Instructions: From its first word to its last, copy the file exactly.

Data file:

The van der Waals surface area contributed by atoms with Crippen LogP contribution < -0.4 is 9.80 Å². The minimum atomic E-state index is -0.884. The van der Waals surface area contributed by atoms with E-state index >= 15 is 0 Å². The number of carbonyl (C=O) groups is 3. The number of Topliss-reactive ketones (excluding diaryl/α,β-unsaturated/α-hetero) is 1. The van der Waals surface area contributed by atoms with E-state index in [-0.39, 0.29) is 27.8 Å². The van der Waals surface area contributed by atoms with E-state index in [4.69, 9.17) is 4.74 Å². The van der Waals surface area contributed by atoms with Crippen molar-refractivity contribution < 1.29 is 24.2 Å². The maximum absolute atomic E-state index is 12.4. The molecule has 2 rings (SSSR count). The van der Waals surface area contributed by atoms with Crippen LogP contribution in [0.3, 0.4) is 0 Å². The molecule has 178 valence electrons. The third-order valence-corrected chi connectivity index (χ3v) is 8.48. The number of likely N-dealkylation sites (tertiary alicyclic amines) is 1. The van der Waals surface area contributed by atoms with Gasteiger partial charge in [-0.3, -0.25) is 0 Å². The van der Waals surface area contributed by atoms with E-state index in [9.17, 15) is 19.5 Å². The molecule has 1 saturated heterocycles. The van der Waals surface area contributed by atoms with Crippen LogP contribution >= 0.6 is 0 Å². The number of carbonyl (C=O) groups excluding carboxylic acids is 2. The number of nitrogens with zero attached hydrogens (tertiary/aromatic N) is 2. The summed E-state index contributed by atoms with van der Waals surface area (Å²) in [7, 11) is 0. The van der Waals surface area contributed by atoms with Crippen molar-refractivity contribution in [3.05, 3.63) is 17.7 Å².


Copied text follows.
The van der Waals surface area contributed by atoms with Crippen LogP contribution < -0.4 is 9.80 Å². The minimum atomic E-state index is -0.884. The van der Waals surface area contributed by atoms with E-state index >= 15 is 0 Å². The number of carbonyl (C=O) groups is 3. The number of Topliss-reactive ketones (excluding diaryl/α,β-unsaturated/α-hetero) is 1. The van der Waals surface area contributed by atoms with E-state index in [-0.39, 0.29) is 27.8 Å². The van der Waals surface area contributed by atoms with E-state index in [4.69, 9.17) is 4.74 Å². The van der Waals surface area contributed by atoms with Crippen molar-refractivity contribution < 1.29 is 24.2 Å². The maximum absolute atomic E-state index is 12.4. The molecule has 2 rings (SSSR count). The van der Waals surface area contributed by atoms with Crippen LogP contribution in [0.3, 0.4) is 0 Å². The molecule has 178 valence electrons. The third-order valence-corrected chi connectivity index (χ3v) is 8.48. The number of likely N-dealkylation sites (tertiary alicyclic amines) is 1. The van der Waals surface area contributed by atoms with Gasteiger partial charge in [-0.3, -0.25) is 0 Å². The van der Waals surface area contributed by atoms with E-state index in [9.17, 15) is 19.5 Å². The molecule has 1 saturated heterocycles. The van der Waals surface area contributed by atoms with Crippen LogP contribution >= 0.6 is 0 Å². The number of carbonyl (C=O) groups excluding carboxylic acids is 2. The number of nitrogens with zero attached hydrogens (tertiary/aromatic N) is 2. The summed E-state index contributed by atoms with van der Waals surface area (Å²) in [7, 11) is 0. The van der Waals surface area contributed by atoms with Crippen molar-refractivity contribution in [3.05, 3.63) is 17.7 Å².